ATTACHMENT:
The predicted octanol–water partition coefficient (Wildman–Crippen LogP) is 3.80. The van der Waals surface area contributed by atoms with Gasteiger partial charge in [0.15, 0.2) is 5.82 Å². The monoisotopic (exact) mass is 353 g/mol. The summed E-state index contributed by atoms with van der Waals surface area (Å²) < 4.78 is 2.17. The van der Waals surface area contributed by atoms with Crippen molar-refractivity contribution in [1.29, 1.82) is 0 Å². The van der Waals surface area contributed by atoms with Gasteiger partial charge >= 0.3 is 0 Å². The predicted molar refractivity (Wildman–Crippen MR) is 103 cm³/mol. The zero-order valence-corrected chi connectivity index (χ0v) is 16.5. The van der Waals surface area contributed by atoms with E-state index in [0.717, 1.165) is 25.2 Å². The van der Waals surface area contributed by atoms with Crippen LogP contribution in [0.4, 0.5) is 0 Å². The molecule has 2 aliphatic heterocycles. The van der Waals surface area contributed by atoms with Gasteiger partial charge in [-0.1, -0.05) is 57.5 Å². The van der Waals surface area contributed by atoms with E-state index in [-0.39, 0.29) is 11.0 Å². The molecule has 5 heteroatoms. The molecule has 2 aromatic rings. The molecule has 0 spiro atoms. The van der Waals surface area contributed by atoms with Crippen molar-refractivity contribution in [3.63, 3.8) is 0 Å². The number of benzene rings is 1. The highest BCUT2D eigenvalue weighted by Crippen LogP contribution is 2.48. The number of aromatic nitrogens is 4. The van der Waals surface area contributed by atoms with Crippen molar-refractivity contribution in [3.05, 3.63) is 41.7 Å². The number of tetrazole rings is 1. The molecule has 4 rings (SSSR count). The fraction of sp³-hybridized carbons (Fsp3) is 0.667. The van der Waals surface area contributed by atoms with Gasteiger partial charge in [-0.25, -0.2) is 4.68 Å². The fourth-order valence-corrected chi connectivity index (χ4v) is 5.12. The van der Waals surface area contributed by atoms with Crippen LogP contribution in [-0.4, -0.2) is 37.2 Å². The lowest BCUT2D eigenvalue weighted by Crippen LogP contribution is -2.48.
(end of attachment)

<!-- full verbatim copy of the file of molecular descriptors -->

The predicted octanol–water partition coefficient (Wildman–Crippen LogP) is 3.80. The van der Waals surface area contributed by atoms with Gasteiger partial charge in [0.15, 0.2) is 5.82 Å². The monoisotopic (exact) mass is 353 g/mol. The summed E-state index contributed by atoms with van der Waals surface area (Å²) < 4.78 is 2.17. The van der Waals surface area contributed by atoms with Crippen molar-refractivity contribution in [1.29, 1.82) is 0 Å². The van der Waals surface area contributed by atoms with Gasteiger partial charge >= 0.3 is 0 Å². The predicted molar refractivity (Wildman–Crippen MR) is 103 cm³/mol. The zero-order valence-corrected chi connectivity index (χ0v) is 16.5. The van der Waals surface area contributed by atoms with E-state index in [0.717, 1.165) is 25.2 Å². The van der Waals surface area contributed by atoms with Crippen LogP contribution in [0.4, 0.5) is 0 Å². The molecule has 2 aliphatic heterocycles. The van der Waals surface area contributed by atoms with Gasteiger partial charge in [-0.1, -0.05) is 57.5 Å². The van der Waals surface area contributed by atoms with E-state index in [-0.39, 0.29) is 11.0 Å². The molecule has 5 heteroatoms. The molecule has 2 aromatic rings. The molecule has 0 spiro atoms. The van der Waals surface area contributed by atoms with Crippen molar-refractivity contribution in [3.63, 3.8) is 0 Å². The number of benzene rings is 1. The highest BCUT2D eigenvalue weighted by Crippen LogP contribution is 2.48. The number of aromatic nitrogens is 4. The van der Waals surface area contributed by atoms with Crippen molar-refractivity contribution in [3.05, 3.63) is 41.7 Å². The number of tetrazole rings is 1. The molecule has 4 rings (SSSR count). The fraction of sp³-hybridized carbons (Fsp3) is 0.667. The van der Waals surface area contributed by atoms with Gasteiger partial charge in [-0.25, -0.2) is 4.68 Å². The fourth-order valence-corrected chi connectivity index (χ4v) is 5.12. The van der Waals surface area contributed by atoms with Crippen LogP contribution in [-0.4, -0.2) is 37.2 Å². The lowest BCUT2D eigenvalue weighted by Crippen LogP contribution is -2.48.